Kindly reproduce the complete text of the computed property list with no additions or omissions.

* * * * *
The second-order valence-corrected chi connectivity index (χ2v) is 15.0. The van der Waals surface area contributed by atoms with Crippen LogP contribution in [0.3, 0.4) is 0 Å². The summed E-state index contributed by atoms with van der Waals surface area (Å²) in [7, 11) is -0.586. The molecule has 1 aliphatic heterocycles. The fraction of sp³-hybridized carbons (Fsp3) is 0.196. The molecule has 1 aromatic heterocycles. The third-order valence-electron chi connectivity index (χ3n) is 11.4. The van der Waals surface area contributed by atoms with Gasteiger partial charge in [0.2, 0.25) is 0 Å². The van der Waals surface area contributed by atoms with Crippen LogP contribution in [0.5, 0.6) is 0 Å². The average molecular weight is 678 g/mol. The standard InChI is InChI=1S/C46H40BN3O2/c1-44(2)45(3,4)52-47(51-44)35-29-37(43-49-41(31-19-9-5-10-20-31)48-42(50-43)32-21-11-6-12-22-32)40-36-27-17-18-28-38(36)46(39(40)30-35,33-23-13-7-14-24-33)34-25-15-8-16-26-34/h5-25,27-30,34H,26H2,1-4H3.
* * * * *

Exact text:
The second-order valence-corrected chi connectivity index (χ2v) is 15.0. The van der Waals surface area contributed by atoms with Crippen LogP contribution in [0.3, 0.4) is 0 Å². The summed E-state index contributed by atoms with van der Waals surface area (Å²) in [7, 11) is -0.586. The molecule has 1 aliphatic heterocycles. The fraction of sp³-hybridized carbons (Fsp3) is 0.196. The molecule has 1 aromatic heterocycles. The third-order valence-electron chi connectivity index (χ3n) is 11.4. The van der Waals surface area contributed by atoms with Gasteiger partial charge in [0.2, 0.25) is 0 Å². The van der Waals surface area contributed by atoms with Crippen LogP contribution in [0.5, 0.6) is 0 Å². The average molecular weight is 678 g/mol. The standard InChI is InChI=1S/C46H40BN3O2/c1-44(2)45(3,4)52-47(51-44)35-29-37(43-49-41(31-19-9-5-10-20-31)48-42(50-43)32-21-11-6-12-22-32)40-36-27-17-18-28-38(36)46(39(40)30-35,33-23-13-7-14-24-33)34-25-15-8-16-26-34/h5-25,27-30,34H,26H2,1-4H3.